All told, the Hang Seng has dropped about 10% over the last four weeks, following a big run-up dating back to the end of last November. The gains were initially fueled by signs of warming relations between the U.S. and Chinese securities regulators, and got turbocharged when China ended zero Covid in December. But momentum has run low on the lack of fresh catalysts.


China Eyes Foreigners to Prop Up Property Market

You know things are getting dire when even foreigners are being enlisted to try to prop up China’s ailing property market. But that appears to be the case with a new pilot program allowing foreign investors to set up private equity funds specifically to invest in Chinese real estate.

We seem to write about the latest steps Beijing is taking to prop up the property market nearly every week, mostly by incentivizing buyers to buy and builders to finish stalled projects. But enlisting foreign help is something new, and feels slightly desperate. Then again, there’s no shortage of western vulture funds that would probably love this kind of investment.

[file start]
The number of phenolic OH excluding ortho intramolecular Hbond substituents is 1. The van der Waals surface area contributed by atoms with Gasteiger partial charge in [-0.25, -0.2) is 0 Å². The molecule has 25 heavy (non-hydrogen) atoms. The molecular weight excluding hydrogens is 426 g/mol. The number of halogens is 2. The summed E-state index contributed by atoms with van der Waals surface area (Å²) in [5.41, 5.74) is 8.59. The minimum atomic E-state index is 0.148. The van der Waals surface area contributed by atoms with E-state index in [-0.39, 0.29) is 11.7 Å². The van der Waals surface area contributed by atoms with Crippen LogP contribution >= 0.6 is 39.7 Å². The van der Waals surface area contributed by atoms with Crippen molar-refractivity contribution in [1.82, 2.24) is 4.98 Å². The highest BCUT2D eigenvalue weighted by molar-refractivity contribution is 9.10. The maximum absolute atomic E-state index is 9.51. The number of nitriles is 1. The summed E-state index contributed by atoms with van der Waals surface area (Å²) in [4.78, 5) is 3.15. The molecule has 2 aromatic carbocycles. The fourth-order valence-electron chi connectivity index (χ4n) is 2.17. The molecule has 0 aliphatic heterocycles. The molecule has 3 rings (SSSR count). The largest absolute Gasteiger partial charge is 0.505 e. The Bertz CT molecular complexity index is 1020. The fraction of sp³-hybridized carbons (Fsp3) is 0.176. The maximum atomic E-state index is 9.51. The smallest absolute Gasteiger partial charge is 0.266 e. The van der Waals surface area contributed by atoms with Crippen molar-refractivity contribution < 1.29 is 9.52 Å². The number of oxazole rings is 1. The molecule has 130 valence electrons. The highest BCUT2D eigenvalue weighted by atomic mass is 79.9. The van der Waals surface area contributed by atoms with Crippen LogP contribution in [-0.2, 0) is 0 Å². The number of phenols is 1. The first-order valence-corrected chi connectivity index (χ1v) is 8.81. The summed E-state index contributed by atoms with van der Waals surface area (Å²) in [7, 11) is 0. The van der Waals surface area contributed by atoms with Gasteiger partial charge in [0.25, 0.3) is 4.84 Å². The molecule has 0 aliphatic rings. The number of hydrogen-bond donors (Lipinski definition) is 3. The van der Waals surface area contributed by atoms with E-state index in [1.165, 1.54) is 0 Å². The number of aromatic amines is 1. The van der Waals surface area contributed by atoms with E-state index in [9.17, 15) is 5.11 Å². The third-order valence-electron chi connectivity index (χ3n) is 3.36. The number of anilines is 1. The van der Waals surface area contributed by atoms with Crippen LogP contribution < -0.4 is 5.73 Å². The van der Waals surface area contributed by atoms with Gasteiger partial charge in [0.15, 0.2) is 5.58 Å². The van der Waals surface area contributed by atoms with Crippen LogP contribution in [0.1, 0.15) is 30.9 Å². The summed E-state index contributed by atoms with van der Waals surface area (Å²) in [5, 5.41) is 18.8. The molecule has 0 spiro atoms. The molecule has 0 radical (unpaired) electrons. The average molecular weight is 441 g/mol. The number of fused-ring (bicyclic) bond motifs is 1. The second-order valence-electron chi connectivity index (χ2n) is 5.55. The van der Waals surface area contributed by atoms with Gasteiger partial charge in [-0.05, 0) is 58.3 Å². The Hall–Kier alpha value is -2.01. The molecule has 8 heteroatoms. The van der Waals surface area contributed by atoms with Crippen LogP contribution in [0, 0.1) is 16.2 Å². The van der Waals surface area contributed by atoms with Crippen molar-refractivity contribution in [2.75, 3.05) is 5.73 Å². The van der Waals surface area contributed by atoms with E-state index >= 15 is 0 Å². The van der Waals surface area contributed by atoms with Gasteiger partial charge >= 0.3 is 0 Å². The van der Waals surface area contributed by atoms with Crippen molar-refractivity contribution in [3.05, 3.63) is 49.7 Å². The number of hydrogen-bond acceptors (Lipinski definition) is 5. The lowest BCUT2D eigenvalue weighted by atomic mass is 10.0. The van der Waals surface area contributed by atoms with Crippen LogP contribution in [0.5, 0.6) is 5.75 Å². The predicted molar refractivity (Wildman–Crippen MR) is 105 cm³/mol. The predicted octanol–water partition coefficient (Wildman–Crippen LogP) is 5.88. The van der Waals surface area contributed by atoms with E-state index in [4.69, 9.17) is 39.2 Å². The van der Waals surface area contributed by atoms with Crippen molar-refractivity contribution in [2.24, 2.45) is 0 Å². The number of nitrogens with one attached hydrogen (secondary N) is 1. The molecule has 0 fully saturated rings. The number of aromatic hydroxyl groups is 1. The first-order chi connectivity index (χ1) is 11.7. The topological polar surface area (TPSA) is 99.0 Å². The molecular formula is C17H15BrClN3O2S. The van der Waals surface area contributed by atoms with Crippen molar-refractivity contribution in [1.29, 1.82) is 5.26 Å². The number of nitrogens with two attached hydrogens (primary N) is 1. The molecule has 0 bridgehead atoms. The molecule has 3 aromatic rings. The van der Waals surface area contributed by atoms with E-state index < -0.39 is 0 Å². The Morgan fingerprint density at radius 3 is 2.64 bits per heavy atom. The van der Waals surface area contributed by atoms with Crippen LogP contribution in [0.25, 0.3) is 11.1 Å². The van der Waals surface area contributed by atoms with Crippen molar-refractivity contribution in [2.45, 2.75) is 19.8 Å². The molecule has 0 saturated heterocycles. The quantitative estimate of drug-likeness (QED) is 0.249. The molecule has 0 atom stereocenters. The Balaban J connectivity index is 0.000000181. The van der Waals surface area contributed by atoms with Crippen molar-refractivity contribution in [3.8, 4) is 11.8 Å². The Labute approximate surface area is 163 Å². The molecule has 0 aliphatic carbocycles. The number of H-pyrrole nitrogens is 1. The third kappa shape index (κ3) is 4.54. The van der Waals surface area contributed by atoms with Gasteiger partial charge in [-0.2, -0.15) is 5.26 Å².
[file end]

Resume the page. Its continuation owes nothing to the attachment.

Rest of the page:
Data Wars Continue

China has opened up a new front on the data protection wars, this time by reportedly encouraging big state owned enterprises (SOEs) to stop using the “Big Four” western accounting firms, which all happen to be American. What’s slightly surprising here is that Beijing is only “encouraging” these SOEs to drop the Big Four, and not ordering them to.

This kind of development really isn’t that new. More than a decade ago big SOEs were also told to phase out Microsoft’s Windows operating system over concerns of potential data theft. What China doesn’t really understand is that Washington can’t really order Microsoft or any of the Big Four accounting firms to simply hand over their data unless a crime is suspected.

China A-Lister Returns to the Big Screen

Lastly, we’ll take a break from all the drier industry news to look at a report that one of China’s top A-list actresses, Fan Bingbing, has made a quiet return to the big screen in a movie shown at the Berlin Film Festival. Her role in a racy thriller called “Green Night” marks her first major appearance since she mysteriously disappeared in 2018.